- Paperback: 375 pages
- Publisher: Mariner Books; First edition (June 7, 2004)
- Language: English
- ISBN-10: 0156029812
- ISBN-13: 978-0156029810
- Product Dimensions: 5.3 x 0.9 x 8 inches
- Shipping Weight: 12.8 ounces (View shipping rates and policies)
- Average Customer Review: 112 customer reviews
- Amazon Best Sellers Rank: #377,061 in Books (See Top 100 in Books)
Enter your mobile number or email address below and we'll send you a link to download the free Kindle App. Then you can start reading Kindle books on your smartphone, tablet, or computer - no Kindle device required.
To get the free app, enter your mobile phone number.
Other Sellers on Amazon
+ $3.99 shipping
+ $3.99 shipping
The Seville Communion Paperback – June 7, 2004
|New from||Used from|
See the Best Books of 2018
Looking for something great to read? Browse our editors' picks for the best books of the year in fiction, nonfiction, mysteries, children's books, and much more.
Frequently bought together
Customers who bought this item also bought
“An elegant thriller that is as much about the elusive quest for happiness
as it is about solving the murders.”—THE DENVER POST
From the Back Cover
Someone has hacked into the Pope's personal computer, not to spy on the Vatican, but to send an urgent plea for help: save our lady of the tears. The crumbling Baroque church in the heart of Seville is slated for demolition-but two of its defenders have suddenly died. Accidents? Or murders? And was the church itself somehow involved? Father Lorenzo Quart is dispatched to investigate the situation-and stay alive while doing so. Thus begins this sophisticated and utterly suspenseful page-turner. A superb entertainment, The Seville Communion is an intricate thriller that has taken readers by storm.
"An elegant thriller . . .This is a book to be savored. It is as rich and complex as the best of the golden sherries produced in the wineries around Seville."--The Denver Post
Internationally acclaimed author Arturo Pérez-Reverte was born in 1951 in Spain, where he lives. His bestselling books have been translated into nineteen languages in thirty countries and have sold millions of copies.
Try the Kindle edition and experience these great reading features:
Read reviews that mention
Showing 1-3 of 112 reviews
There was a problem filtering reviews right now. Please try again later.
Though very different in personality, Fr. Quart reminded me of another handsome but challenged Jesuit, Fr. Emilio Sandoz, in Mary Doria Russell's lovely book The Sparrow. He is not a man of Faith but, like Sandoz, he has found peace, purpose, and discipline in the priesthood and that is good enough for him. In Seville he finds an entire city full of exasperating characters --- from a disillusioned American nun to a bumbling, debt-ridden gambler --- all determined to thwart his every move. Quart has always relied on his self-discipline, intellect, and pride in being a "good soldier" to guide him but in Seville none of that seems useful any more. The storyline is not complex but, as the end approaches and Quart takes it upon himself to perform the one act that can make a difference in the bizarre situation, the reader cannot help but be somewhat thrilled that this former "good soldier" will risk his entire distinguished career to perform an act of Faith out of a faith he didn't know he had. Quart redeems himself even though he isn't really sure what that means.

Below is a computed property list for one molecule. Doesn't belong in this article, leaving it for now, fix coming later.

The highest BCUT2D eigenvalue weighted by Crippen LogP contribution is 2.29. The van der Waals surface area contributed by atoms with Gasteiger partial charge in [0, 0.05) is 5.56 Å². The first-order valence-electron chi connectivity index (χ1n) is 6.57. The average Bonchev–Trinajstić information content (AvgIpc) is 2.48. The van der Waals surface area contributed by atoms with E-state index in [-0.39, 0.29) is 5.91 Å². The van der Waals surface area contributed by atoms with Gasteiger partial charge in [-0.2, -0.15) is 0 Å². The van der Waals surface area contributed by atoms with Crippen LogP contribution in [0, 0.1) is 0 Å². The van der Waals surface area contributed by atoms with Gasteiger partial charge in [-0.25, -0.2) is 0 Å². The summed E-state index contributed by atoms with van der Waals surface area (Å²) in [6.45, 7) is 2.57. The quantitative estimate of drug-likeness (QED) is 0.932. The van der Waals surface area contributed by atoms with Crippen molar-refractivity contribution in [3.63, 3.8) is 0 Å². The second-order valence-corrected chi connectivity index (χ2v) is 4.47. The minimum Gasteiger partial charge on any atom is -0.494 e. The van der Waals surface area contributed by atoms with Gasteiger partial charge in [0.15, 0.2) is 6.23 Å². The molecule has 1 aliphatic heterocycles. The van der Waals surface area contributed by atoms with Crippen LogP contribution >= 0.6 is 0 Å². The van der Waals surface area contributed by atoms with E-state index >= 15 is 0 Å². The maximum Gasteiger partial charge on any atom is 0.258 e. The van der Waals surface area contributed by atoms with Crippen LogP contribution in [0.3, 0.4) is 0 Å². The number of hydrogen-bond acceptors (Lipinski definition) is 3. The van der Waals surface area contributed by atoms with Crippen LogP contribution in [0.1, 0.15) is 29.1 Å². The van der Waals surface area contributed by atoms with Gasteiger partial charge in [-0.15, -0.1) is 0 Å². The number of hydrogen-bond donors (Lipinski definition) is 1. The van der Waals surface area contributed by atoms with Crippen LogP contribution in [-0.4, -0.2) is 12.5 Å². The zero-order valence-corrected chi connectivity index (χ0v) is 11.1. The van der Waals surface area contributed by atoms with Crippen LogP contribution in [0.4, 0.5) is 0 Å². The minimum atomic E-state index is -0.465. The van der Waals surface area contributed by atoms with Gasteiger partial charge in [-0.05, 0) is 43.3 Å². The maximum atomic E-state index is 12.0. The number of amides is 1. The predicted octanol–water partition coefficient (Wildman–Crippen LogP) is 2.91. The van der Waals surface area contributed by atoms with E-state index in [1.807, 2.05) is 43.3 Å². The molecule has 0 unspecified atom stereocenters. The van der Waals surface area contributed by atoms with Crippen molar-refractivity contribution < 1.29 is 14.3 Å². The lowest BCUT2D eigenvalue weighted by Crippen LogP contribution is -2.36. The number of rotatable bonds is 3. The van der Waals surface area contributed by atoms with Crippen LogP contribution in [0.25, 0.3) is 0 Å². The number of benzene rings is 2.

This is an enjoyable read (and I sincerely wish I read Spanish well enough to read the original) with a few hilarious moments and a climax that left me in tears.
I was fascinated with the way characters were developed, even though I early on figured out (as did at least one other reader) the identities of the killer and the hacker. But that only enhanced the way the book led me through the behavior of each character.
Perez-Reverte understands, as does Umberto Eco in "Name of the Rose," that a Grand Inquisitor has a personality which depends for satisfaction on the status of his victims. The Inquisition lives on in such lost souls. P-R also shows understanding of cowardice in an all too common form: abuse of the helpless for entertainment. He holds a lens to the vincible evil of the old banker who gives his regular shoe shine man payment with a denomination of money for which he knows the fellow cannot make change. The old banker enjoys a helpless person's humiliation for an honest bit of labor.
The author is kind enough to allow readers to find similar subtle gems of insight set into the manuscript. What some reviewers saw as "comic relief" of the bungling local spies, I saw as a portrait of incompetent, invincible evil. The trio of self-deceiving never-have-beens incapable of facing their insignificance required no response from those trying to preserve an old church as a haven.
I was entertained until the last sentence (anticlimactic for me) by the way those who sought good consequences for others (preservation of a place of solace and peace) chose not to be distracted to despair by mindful cruelties and idiocies drifting around them.
The choices made by strong, good souls reminded me of the remarks Solzhenitsyn makes in his "Détente: Prospects for Democracy and Dictatorship" when he says that those who wish the world well should not "make concessions to senseless, immoral aggressors" and should "find others of good will" until there! is a critical mass of firm, caring people. In this sense, "Seville Communion" has many layers of meaning. The surface layer is the defense of a simple place of solace in communion. Behind this surface is a realm where those who wish the world well find satisfaction in their own spiritual strength to keep alive a process of liberation.
A caution: the Kindle e-version of the book is riddled with typos and errors of format. There are enough that it is distracting. It appears that when the print version was digitized, no editing was done.